Why are you limiting yourself to specific areas of web design and development? You list four areas, none of which deal with any custom web work. I don't see anything for specific programming languages or frameworks (e.g. PHP, ASP.net, Ruby on Rails, Java); the most difficult positions to fill, and I use that term loosely, would be the "Wordpress and Popular CMS Developer" positions.
    Fireproofgfx likes this.
    If I've helped you out in any way, please pay it forward. My wife and I are walking for Autism Speaks. Please donate, and thanks.

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  6. #5
    Junior Member Workshop55's Avatar
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    That's good that you explained your position. I really appreciate that.
    Ok let's speak simple and straightforward language.

    a) We are not just another freelance marketplace. There are plenty of them so it would be extremely stupid to go that direction.
    b) We think about the niche we know very well: small business. And there we focus on. Those guys usually do not know anything about web or internet except they “need to do something” there. So we want to help those guys and connect them to the right people who can help them (designers, developers, SEO guys, SMM guys, etc.)
    c) Why web design and web development as our primary focus? Simply because small business owners kind of know where to get other services (legal, accounting, etc.). Web and internet is where they are usually lost (52% of them do not have a website!) It's 2014 now and majority do not even have a website!
    d) In terms of custom web work I can say that majority of small biz have a budget around 1-2-3 thousand dollars for a website including design, development and sometimes content. So you can't speak about Ruby or Java... In this case you can speak only PHP and popular and simple to manage open source CMS. Basically simple WordPress, Drupal or Majento websites are enough for many of restaurant owners, private real estate agents or simple online stores...
    e) You can say ok, but what is wrong with big hiring sites like Elance? The answer is simple - try to post a project there when you do not know anything about web development. On average you get about 100 offers ranging from 1$ per hour to $50 with unclear total project cost, unclear how to compare the offers, many of which would probably be scam... That is why based on our research only 10% of business owners go to those places to hire someone. That is why we created our project.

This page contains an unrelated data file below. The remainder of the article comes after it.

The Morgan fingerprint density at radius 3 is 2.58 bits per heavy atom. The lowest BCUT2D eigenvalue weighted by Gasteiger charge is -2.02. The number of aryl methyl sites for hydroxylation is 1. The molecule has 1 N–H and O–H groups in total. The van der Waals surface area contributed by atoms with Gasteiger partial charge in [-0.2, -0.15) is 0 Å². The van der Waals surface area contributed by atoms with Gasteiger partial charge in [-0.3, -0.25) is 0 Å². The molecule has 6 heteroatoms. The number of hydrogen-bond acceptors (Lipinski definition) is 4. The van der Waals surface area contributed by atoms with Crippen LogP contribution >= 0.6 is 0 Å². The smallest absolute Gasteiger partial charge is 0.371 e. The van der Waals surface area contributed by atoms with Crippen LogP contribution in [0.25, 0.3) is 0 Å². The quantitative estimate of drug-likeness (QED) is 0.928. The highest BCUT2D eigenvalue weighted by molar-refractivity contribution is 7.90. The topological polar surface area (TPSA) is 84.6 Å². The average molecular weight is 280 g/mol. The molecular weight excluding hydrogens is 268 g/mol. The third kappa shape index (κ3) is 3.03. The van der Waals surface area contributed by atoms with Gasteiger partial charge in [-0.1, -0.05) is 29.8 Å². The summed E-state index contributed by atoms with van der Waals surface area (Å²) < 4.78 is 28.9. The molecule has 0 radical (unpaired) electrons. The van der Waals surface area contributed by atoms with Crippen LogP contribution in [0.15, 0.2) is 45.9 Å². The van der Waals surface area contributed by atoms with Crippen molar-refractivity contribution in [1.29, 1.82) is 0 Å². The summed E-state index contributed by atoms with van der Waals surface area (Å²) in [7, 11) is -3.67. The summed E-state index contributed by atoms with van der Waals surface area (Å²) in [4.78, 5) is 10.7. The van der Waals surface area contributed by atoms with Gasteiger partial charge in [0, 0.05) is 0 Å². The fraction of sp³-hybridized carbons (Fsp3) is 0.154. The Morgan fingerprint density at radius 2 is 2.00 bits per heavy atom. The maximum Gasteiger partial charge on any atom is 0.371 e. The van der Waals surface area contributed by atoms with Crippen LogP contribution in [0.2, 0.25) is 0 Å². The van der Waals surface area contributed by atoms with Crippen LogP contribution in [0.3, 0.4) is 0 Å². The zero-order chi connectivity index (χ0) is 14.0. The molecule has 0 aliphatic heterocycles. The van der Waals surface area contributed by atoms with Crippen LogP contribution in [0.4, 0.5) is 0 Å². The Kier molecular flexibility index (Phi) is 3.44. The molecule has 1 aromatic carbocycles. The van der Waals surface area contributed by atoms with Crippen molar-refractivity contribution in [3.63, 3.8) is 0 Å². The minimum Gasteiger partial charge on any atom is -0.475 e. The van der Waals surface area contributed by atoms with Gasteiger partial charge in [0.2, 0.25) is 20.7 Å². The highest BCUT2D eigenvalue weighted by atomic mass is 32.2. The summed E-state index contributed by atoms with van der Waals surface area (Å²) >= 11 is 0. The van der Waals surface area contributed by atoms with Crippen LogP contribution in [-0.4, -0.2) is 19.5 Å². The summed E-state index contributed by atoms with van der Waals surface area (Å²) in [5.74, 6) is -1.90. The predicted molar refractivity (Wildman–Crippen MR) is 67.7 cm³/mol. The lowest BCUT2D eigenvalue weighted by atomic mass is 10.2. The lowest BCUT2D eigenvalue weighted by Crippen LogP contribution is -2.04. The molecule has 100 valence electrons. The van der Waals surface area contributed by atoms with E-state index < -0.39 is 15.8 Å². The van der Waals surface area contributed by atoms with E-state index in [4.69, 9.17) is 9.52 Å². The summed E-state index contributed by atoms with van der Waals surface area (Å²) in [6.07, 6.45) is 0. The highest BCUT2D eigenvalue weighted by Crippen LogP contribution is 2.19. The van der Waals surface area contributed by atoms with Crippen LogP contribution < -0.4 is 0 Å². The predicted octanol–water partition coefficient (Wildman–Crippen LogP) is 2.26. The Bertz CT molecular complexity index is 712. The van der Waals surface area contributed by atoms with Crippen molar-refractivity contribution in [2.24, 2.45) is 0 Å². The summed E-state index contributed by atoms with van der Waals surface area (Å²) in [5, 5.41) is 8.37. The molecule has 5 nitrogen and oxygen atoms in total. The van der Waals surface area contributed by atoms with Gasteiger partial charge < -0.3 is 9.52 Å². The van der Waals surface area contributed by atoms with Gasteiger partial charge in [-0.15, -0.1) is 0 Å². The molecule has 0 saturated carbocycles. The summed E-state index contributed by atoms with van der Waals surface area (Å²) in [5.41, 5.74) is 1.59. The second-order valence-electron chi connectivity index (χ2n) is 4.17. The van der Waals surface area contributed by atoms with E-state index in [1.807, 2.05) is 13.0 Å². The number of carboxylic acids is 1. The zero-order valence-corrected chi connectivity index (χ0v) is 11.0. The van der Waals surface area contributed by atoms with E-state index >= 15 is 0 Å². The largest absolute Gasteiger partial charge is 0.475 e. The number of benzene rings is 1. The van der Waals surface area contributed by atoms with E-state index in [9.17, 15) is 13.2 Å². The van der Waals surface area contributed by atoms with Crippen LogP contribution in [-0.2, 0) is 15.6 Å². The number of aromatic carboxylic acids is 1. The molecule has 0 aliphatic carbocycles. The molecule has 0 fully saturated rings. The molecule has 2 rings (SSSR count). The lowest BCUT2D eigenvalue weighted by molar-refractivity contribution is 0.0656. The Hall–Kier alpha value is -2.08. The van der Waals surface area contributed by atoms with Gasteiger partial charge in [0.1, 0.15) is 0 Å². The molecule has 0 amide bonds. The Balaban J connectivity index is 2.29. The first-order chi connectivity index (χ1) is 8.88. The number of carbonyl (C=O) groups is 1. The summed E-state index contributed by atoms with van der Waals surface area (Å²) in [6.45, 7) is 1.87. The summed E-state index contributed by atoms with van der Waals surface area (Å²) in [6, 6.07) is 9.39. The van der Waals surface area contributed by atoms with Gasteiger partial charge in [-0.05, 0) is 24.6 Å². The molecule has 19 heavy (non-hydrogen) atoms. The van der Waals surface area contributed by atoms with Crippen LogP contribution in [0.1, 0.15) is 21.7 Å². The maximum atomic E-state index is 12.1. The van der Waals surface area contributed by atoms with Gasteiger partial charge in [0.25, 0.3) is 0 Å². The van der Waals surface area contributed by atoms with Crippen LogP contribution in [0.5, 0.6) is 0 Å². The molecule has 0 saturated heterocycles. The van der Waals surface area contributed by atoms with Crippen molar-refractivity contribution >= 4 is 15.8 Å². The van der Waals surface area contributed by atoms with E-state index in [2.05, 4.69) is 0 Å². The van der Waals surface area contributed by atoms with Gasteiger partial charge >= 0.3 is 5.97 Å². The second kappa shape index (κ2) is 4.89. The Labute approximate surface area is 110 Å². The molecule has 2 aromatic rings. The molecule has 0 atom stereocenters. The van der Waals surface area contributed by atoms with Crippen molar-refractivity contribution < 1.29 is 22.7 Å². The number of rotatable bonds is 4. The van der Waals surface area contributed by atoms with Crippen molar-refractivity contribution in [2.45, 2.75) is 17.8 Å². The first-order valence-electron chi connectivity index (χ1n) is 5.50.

We check the background of workers before we connect them to a client. We give a client a planning tool and some basic info so a client is more or less prepared for a conversation with a contractor.
    In return to make a life of workers better and make them stay with us and not move projects out of the system (as many people on Elance or Freelancer.com do) we do a lot for them in return:
    1) Pre-approved projects. We only invite you to real, pre-checked projects with real businesses behind.
    2) No price wars. Before submitting a projects clients get a project plan with an average market estimates, so they roughly know what they need to spend before posting a project.
    3) Quality of competition. Usual competition level n our project is about 10 offers per project. Your offer will be among worthy workers as you are, not hundreds "any kind" of workers.
    4) Fair fee. You never pay anything until you got paid. You pay us only for projects we introduced you to. Our commission is flat and only 7%. If a client continues with you with another project, it is your achievement, not ours, so in this case enjoy the safety of work and payments for free.

    So we believe that honest relationship between a client and a freelancer is the only thing that can lead to a good website. We do not have 1000s of projects yet but we have about 20-30 projects per week. And we do not need millions of freelancers but we need good ones to work with good clients.

    Hope I have addressed your concerns.
    Thanks a lot,
    Vasily.

  7. #6
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    I simple sentences, freelance environment is quite interested and whatever client gives you task you have to complete. It is a good way of learning too....